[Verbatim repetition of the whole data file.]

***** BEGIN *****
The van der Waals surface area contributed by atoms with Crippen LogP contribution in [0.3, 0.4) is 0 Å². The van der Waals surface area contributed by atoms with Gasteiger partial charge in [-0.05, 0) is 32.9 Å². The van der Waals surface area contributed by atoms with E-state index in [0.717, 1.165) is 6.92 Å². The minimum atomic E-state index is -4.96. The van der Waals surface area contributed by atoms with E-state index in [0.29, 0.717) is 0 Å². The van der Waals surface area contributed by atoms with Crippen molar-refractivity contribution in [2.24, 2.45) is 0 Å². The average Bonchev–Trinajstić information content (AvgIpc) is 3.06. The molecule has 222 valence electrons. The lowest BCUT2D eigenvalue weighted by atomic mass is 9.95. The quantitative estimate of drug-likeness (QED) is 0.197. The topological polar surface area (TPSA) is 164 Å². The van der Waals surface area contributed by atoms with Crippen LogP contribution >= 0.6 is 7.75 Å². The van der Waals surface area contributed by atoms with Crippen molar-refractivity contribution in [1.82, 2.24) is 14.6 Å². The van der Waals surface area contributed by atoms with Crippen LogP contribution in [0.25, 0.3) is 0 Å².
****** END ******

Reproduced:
The van der Waals surface area contributed by atoms with Crippen LogP contribution in [0.3, 0.4) is 0 Å². The van der Waals surface area contributed by atoms with Gasteiger partial charge in [-0.05, 0) is 32.9 Å². The van der Waals surface area contributed by atoms with E-state index in [0.717, 1.165) is 6.92 Å². The minimum atomic E-state index is -4.96. The van der Waals surface area contributed by atoms with E-state index in [0.29, 0.717) is 0 Å². The van der Waals surface area contributed by atoms with Crippen molar-refractivity contribution in [2.24, 2.45) is 0 Å². The average Bonchev–Trinajstić information content (AvgIpc) is 3.06. The molecule has 222 valence electrons. The lowest BCUT2D eigenvalue weighted by atomic mass is 9.95. The quantitative estimate of drug-likeness (QED) is 0.197. The topological polar surface area (TPSA) is 164 Å². The van der Waals surface area contributed by atoms with Crippen LogP contribution >= 0.6 is 7.75 Å². The van der Waals surface area contributed by atoms with Crippen molar-refractivity contribution in [1.82, 2.24) is 14.6 Å². The van der Waals surface area contributed by atoms with Crippen LogP contribution in [0.25, 0.3) is 0 Å².